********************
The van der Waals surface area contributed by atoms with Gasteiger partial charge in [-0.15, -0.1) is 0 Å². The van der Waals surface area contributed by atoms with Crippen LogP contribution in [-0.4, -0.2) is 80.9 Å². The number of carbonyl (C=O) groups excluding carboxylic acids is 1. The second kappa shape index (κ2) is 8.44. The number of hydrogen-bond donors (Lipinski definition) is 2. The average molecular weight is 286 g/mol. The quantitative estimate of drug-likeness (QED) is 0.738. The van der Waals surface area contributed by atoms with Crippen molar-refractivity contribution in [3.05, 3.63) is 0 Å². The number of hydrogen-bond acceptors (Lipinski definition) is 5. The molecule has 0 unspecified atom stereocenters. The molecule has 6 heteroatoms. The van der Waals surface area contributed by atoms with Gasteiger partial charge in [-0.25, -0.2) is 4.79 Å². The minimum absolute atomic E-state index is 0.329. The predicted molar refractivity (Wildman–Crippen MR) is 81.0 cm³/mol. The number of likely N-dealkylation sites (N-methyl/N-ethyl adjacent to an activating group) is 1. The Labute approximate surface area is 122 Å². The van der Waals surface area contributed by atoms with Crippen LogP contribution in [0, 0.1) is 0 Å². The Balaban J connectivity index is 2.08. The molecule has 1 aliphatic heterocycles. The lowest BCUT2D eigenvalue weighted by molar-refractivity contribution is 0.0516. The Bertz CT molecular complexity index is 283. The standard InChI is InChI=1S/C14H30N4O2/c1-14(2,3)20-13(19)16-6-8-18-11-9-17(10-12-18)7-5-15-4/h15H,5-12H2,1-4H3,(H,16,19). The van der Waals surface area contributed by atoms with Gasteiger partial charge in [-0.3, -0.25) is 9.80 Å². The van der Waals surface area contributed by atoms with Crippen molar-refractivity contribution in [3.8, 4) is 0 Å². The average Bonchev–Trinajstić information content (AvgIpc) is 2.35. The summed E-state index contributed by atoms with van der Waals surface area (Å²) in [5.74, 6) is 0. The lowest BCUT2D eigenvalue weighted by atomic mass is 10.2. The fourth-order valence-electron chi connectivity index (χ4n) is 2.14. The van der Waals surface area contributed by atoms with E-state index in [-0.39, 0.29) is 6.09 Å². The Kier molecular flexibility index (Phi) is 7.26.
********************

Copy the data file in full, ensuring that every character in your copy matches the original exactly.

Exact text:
The van der Waals surface area contributed by atoms with Gasteiger partial charge in [-0.15, -0.1) is 0 Å². The van der Waals surface area contributed by atoms with Crippen LogP contribution in [-0.4, -0.2) is 80.9 Å². The number of carbonyl (C=O) groups excluding carboxylic acids is 1. The second kappa shape index (κ2) is 8.44. The number of hydrogen-bond donors (Lipinski definition) is 2. The average molecular weight is 286 g/mol. The quantitative estimate of drug-likeness (QED) is 0.738. The van der Waals surface area contributed by atoms with Crippen molar-refractivity contribution in [3.05, 3.63) is 0 Å². The number of hydrogen-bond acceptors (Lipinski definition) is 5. The molecule has 0 unspecified atom stereocenters. The molecule has 6 heteroatoms. The van der Waals surface area contributed by atoms with Gasteiger partial charge in [-0.25, -0.2) is 4.79 Å². The minimum absolute atomic E-state index is 0.329. The predicted molar refractivity (Wildman–Crippen MR) is 81.0 cm³/mol. The number of likely N-dealkylation sites (N-methyl/N-ethyl adjacent to an activating group) is 1. The Labute approximate surface area is 122 Å². The van der Waals surface area contributed by atoms with Crippen LogP contribution in [0, 0.1) is 0 Å². The Balaban J connectivity index is 2.08. The molecule has 1 aliphatic heterocycles. The lowest BCUT2D eigenvalue weighted by molar-refractivity contribution is 0.0516. The Bertz CT molecular complexity index is 283. The standard InChI is InChI=1S/C14H30N4O2/c1-14(2,3)20-13(19)16-6-8-18-11-9-17(10-12-18)7-5-15-4/h15H,5-12H2,1-4H3,(H,16,19). The van der Waals surface area contributed by atoms with Gasteiger partial charge in [-0.3, -0.25) is 9.80 Å². The van der Waals surface area contributed by atoms with Crippen molar-refractivity contribution in [3.8, 4) is 0 Å². The average Bonchev–Trinajstić information content (AvgIpc) is 2.35. The summed E-state index contributed by atoms with van der Waals surface area (Å²) in [5.74, 6) is 0. The lowest BCUT2D eigenvalue weighted by atomic mass is 10.2. The fourth-order valence-electron chi connectivity index (χ4n) is 2.14. The van der Waals surface area contributed by atoms with E-state index in [-0.39, 0.29) is 6.09 Å². The Kier molecular flexibility index (Phi) is 7.26.